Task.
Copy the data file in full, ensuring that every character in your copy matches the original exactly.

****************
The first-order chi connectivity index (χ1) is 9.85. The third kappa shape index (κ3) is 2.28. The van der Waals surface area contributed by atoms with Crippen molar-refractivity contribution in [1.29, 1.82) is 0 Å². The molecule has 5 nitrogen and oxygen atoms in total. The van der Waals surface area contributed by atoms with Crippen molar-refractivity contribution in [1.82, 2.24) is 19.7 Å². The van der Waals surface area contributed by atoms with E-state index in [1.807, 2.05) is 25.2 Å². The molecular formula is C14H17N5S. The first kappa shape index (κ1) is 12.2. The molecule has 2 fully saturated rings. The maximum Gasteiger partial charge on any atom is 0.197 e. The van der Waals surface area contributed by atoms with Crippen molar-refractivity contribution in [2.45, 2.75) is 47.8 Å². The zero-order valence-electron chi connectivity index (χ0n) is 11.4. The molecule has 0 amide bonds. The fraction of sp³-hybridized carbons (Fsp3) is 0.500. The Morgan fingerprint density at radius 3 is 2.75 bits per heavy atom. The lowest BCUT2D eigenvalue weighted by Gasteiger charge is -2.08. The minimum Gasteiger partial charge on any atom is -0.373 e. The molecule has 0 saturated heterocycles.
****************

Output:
The first-order chi connectivity index (χ1) is 9.85. The third kappa shape index (κ3) is 2.28. The van der Waals surface area contributed by atoms with Crippen molar-refractivity contribution in [1.29, 1.82) is 0 Å². The molecule has 5 nitrogen and oxygen atoms in total. The van der Waals surface area contributed by atoms with Crippen molar-refractivity contribution in [1.82, 2.24) is 19.7 Å². The van der Waals surface area contributed by atoms with E-state index in [1.807, 2.05) is 25.2 Å². The molecular formula is C14H17N5S. The first kappa shape index (κ1) is 12.2. The molecule has 2 fully saturated rings. The maximum Gasteiger partial charge on any atom is 0.197 e. The van der Waals surface area contributed by atoms with Crippen molar-refractivity contribution in [2.45, 2.75) is 47.8 Å². The zero-order valence-electron chi connectivity index (χ0n) is 11.4. The molecule has 0 amide bonds. The fraction of sp³-hybridized carbons (Fsp3) is 0.500. The Morgan fingerprint density at radius 3 is 2.75 bits per heavy atom. The lowest BCUT2D eigenvalue weighted by Gasteiger charge is -2.08. The minimum Gasteiger partial charge on any atom is -0.373 e. The molecule has 0 saturated heterocycles.